The Sunday Times has appointed Emma Tucker as its first female editor in more than a century.
Tucker, currently deputy editor of the Times, replaces Martin Ivens, who is stepping down after seven years. Ivens, who will join the board of Times Newspapers, will continue to contribute coverage as a commentator and broadcaster.
“Emma becomes the first female editor of the Sunday Times in more than a century and she brings with her invaluable experience and great energy,” said Rebekah Brooks, the chief executive of its parent company, News UK. “On the Times, she has played a key role in the digital delivery of our content and in overseeing the evolution of our products and our newsrooms.”
The first female editor of the Sunday Times was Rachel Beer, the aunt of the war poet Siegfried Sassoon, who held the post between 1893 and 1901.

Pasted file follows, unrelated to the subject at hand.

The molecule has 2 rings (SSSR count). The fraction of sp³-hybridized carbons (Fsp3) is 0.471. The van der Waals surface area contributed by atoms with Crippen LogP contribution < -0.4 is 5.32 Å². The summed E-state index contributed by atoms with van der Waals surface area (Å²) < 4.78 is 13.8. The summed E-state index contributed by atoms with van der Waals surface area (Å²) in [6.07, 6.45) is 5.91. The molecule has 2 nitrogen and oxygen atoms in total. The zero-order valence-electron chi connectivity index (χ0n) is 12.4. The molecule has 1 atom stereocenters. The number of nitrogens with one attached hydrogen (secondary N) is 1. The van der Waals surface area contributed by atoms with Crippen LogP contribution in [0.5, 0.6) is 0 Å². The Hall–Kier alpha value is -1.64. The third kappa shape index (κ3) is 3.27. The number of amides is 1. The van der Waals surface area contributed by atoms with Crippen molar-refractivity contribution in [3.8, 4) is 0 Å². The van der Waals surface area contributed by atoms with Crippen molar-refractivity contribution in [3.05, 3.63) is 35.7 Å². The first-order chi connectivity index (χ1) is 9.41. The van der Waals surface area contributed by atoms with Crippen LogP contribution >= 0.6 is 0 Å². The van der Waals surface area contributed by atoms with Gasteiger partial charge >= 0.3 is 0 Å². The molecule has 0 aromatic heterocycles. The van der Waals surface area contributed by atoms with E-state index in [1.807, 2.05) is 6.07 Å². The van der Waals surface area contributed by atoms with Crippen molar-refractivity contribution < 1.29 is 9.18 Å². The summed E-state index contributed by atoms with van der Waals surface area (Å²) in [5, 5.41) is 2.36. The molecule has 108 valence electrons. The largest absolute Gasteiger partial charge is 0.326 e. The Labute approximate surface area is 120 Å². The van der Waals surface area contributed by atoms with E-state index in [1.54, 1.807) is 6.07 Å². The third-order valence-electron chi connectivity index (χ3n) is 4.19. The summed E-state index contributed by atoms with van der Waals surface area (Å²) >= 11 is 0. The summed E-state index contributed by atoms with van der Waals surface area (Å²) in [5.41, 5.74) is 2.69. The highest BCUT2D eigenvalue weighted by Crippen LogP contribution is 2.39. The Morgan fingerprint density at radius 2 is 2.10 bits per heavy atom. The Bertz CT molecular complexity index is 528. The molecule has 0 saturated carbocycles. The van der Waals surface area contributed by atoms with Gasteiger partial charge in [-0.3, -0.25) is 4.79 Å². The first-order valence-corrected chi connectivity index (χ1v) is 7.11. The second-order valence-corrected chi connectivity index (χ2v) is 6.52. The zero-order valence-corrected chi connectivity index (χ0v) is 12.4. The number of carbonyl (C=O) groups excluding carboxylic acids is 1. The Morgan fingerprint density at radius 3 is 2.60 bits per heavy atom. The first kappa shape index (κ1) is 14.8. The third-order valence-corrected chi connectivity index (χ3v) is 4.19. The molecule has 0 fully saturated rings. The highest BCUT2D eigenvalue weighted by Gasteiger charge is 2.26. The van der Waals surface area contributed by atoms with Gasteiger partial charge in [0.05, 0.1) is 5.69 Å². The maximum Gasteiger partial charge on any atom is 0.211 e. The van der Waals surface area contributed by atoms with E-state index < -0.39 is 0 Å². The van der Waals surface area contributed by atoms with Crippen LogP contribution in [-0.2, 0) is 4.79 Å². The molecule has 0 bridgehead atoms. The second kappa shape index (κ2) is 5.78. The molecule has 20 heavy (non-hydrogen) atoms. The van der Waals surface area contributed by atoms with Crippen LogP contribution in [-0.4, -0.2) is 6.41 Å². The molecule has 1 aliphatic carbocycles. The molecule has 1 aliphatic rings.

Tucker joined News UK as associate features editor of the Times in 2007 before taking over the editorship of the supplement Times2 a year later. She later became editorial director before being appointed deputy editor of the Times in 2013. She began her career in journalism as a graduate trainee at the Financial Times, eventually becoming editor of FT Weekend.
“The Sunday Times is one of the most famous newspaper brands and it’s an honour to take on the editorship,” said Tucker.
Ivens, 61, joined News UK from the Telegraph in 1989, working on the foreign news desk at the Times. He became deputy editor of the Sunday Times in 1996 and was appointed editor in 2013.
Rupert Murdoch, the executive chairman of News Corp, owner of News UK, said: “Under Martin’s editorship, the Sunday Times has broken investigative stories of global impact, such as the reporting on Fifa, and the paper has built on its strong record for political reporting and campaigning.”
The Sunday Times reported a circulation of 648,812 in December, including 50,808 bulk copies, a 9% year-on-year fall. The Times reported a daily circulation of 370,005, including 53,284 bulk copies, an 11% year-on-year decline. News UK says the two titles have about 550,000 paying subscribers, of which more than half are digital.